Q&A with Capt Gopinath

Capt Gopinath, a candidate for the upcoming Lok Sabha elections from Bangalore South, responded to questions from Smart Vote.

With an MBA and degrees from the NDA Captain has working life that includes 8 yrs service in the Indian Army, 17 years in Farming & Sericulture, and finally, the last 13 years as an entrepreneur and founder of India’s first low cost airline–Air Deccan (and other transit and transport businesses.) Age: 58 years; Assets: Rs 70 crores plus; Criminal Record: None.

Q. What are the top priorities of your constituency?

Don’t think today you can really look at any party. Could they look at their heart and say that it is acting in the interest of the common good. The question is never asked – what is good for all of us – though that is what the manifesto may say for some parties and all parties.  But I think, they have a way of looking the other way, they have a way of either appeasing one or the other community and dividing society, intolerant society that political parties are encouraging.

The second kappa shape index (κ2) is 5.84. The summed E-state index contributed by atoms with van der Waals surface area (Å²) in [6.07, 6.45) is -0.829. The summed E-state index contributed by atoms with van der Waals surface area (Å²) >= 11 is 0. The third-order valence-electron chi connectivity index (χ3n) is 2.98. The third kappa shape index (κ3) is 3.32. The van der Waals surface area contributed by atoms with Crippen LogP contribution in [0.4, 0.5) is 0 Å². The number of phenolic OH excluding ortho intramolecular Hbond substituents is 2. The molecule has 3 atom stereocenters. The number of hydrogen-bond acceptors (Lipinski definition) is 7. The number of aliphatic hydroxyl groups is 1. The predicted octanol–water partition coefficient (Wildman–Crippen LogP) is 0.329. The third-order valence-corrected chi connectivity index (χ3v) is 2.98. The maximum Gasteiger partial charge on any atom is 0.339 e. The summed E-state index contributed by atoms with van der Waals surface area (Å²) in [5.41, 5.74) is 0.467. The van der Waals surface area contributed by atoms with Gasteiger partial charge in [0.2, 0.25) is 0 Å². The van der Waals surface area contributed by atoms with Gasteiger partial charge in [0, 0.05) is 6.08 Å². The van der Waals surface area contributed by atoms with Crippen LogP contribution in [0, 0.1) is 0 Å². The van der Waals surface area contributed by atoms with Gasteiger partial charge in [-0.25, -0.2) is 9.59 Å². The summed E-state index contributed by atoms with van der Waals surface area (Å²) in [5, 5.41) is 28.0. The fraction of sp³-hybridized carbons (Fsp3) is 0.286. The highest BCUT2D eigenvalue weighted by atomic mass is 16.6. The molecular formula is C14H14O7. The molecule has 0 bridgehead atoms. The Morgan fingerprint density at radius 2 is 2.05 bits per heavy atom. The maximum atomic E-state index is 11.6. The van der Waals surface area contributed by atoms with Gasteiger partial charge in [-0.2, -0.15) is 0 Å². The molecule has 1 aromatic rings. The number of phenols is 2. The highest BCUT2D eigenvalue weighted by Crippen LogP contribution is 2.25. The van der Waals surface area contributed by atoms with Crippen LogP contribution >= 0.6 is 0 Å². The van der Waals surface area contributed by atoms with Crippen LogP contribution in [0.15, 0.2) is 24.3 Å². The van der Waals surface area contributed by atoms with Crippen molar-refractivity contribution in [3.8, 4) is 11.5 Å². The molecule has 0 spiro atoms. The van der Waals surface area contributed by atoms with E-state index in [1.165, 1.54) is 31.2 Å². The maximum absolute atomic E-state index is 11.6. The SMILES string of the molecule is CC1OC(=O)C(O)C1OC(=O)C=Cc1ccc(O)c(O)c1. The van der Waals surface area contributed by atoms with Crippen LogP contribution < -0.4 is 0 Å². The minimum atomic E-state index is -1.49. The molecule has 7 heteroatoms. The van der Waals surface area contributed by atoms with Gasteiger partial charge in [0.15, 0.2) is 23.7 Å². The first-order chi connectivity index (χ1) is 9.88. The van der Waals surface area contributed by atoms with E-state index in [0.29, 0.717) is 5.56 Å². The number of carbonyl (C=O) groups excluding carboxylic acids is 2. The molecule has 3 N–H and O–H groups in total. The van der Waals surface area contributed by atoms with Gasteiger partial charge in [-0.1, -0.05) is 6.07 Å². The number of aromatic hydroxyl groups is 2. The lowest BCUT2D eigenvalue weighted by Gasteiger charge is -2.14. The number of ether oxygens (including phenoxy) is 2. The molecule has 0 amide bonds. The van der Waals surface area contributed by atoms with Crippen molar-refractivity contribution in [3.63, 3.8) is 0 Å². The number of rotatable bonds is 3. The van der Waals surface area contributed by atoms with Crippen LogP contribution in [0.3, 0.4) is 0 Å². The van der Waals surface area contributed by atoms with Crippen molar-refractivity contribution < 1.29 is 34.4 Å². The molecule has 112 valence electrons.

All political parties, in my opinion today, the way they are some times implicitly, explicitly by commission and omission are communalizing the society. The recent attacks on the churches, the moral brigade fools, who outraged our consciousness as well as our growing intolerance, for a prudent multicultural society, where a tolerant society, where we have an ecology of communal harmony. Our country is great and I think we are what we are working because of this centuries of respect for each other, tolerance for ideas from all sides.

One is capitalism and the other is development and a little more on development. In development what I mean is that today we need equitable growth. So, we have especially in the constituencies  now that I am talking about , there is a huge frustration, dreams, aspirations, a single heartbeat for a new India and this is common to the entire new generation.